Tahoe Crayfish Harvesting Under Way But Creating Market for the Food is Challenging
With the early morning sun cresting the forested ridge to the east, Fred Jackson and company pulled a bounty from the placid waters of Lake Tahoe.
Harvesting of the lake’s crayfish — the first commercial fishing to occur at the lake in decades — is now under way in earnest as Jackson, family and friends draw in strings of traps containing hundreds of skittering, pinching crawdads.
Fishing is occurring because Jackson, a 23-year employee for the Nevada Department of Wildlife, spent the past year pursuing a change in Nevada law and the necessary permits for a venture designed to earn him a living while helping to improve Tahoe’s threatened clarity at the same time.
The next step is persuading enough Reno-area restaurants and their customers that a meal common in the deep South but largely unfamiliar here is really something folks want to sink their teeth into.
Only days away from the end of his career with the state, Jackson is risking much on the future of Tahoe Lobster Co., Inc. He’s the first to say so.
“I’m terrified,” Jackson said.
His company’s “clarity by cuisine” approach is a novel one for the lake, combining private entrepreneurship, a little science and the notion that the public’s love for a unique water body can be tapped to combine for success.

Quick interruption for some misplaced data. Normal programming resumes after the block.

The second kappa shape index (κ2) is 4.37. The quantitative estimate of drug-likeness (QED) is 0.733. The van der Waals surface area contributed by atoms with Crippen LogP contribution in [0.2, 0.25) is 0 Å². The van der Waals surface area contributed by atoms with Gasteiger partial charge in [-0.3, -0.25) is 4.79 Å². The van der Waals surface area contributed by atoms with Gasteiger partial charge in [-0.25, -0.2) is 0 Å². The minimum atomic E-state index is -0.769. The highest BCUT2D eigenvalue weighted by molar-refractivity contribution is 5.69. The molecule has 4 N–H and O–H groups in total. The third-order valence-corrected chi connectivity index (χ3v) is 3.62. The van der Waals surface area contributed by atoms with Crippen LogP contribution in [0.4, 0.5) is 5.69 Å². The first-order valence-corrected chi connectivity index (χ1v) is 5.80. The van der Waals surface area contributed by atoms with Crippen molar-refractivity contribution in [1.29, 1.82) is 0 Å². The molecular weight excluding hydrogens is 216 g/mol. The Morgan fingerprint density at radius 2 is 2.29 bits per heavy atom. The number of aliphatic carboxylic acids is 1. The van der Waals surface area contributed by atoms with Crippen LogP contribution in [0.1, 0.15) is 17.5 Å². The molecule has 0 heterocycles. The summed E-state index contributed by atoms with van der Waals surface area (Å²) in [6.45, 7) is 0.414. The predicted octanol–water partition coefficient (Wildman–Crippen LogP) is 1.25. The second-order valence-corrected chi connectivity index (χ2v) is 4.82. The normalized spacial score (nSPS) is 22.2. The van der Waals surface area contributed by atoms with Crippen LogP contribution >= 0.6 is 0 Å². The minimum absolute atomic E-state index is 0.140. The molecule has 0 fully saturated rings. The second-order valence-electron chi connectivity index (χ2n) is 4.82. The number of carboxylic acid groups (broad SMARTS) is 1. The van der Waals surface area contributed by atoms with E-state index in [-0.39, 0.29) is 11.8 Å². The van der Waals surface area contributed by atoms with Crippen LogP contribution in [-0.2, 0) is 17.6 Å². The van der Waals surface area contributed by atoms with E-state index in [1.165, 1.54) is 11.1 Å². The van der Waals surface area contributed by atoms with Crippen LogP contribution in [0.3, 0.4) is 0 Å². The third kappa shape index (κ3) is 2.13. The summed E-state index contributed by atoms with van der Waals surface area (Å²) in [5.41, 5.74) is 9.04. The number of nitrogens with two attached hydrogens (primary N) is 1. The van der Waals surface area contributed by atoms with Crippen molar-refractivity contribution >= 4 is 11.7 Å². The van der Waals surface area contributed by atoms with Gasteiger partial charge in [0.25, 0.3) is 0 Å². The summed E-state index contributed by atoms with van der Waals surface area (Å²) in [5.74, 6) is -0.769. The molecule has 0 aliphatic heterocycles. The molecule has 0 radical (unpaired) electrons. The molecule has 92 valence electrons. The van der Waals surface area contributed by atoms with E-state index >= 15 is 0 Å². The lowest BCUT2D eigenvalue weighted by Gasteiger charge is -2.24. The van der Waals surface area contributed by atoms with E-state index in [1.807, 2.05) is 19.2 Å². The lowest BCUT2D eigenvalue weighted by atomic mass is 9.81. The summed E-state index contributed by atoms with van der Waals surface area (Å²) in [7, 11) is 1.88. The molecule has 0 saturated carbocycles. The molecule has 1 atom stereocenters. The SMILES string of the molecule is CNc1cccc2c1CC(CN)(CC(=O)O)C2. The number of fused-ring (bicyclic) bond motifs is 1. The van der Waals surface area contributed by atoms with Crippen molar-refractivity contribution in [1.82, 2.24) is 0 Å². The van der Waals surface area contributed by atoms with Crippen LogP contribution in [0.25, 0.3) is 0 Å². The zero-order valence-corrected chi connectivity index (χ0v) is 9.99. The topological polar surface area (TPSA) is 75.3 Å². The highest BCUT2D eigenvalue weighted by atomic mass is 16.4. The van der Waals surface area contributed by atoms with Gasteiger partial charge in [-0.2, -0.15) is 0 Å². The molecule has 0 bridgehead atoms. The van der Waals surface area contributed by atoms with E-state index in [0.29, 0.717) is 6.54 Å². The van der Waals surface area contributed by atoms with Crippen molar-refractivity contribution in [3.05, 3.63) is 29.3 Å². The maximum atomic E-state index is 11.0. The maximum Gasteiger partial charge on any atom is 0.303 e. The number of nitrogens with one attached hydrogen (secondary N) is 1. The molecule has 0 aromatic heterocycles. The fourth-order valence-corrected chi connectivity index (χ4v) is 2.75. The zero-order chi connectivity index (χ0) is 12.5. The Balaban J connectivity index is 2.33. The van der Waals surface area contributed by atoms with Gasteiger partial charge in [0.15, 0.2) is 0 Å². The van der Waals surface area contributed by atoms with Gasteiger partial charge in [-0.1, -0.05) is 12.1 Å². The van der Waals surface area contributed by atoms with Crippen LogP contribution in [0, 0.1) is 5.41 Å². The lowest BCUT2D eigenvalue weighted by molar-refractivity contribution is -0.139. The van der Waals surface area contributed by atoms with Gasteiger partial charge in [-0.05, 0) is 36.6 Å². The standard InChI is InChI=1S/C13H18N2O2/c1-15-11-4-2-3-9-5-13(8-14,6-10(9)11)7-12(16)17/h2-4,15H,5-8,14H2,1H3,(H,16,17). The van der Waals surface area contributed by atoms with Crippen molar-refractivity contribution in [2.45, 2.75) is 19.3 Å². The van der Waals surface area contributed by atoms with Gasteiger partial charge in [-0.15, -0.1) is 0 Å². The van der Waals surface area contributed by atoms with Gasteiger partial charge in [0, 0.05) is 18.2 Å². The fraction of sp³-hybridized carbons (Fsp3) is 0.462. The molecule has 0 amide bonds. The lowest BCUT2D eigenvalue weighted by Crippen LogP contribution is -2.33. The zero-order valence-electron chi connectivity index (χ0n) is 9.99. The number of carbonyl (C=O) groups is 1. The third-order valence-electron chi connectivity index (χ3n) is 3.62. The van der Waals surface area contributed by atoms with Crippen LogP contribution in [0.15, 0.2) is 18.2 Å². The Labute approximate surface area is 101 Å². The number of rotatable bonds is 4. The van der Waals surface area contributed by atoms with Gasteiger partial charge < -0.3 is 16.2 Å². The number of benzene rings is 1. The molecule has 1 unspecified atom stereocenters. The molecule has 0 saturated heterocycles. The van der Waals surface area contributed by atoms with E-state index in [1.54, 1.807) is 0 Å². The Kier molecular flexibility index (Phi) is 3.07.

The idea popped into Jackson’s head in the middle of the night as he worried about his future in a poor economy and ongoing cuts in state government. His wife told him to go back to sleep. Not a chance.
Now, it’s happening.
“We’re pleased so far. We’ve just got to get everyone else on board,” Jackson said he as he motored his boat at daybreak toward submerged trap lines in the water south of Sand Harbor.
“It’s a new day,” Jackson said.
Crayfish don’t belong in Lake Tahoe but couldn’t be happier there. Since being introduced in the lake in the 1800s, they have exploded in numbers, with an estimated 280 million of them now thriving in its waters.
Crayfish and their excrement are believed to be linked to algae growth in Tahoe’s near-shore waters, a place of growing concern to scientists...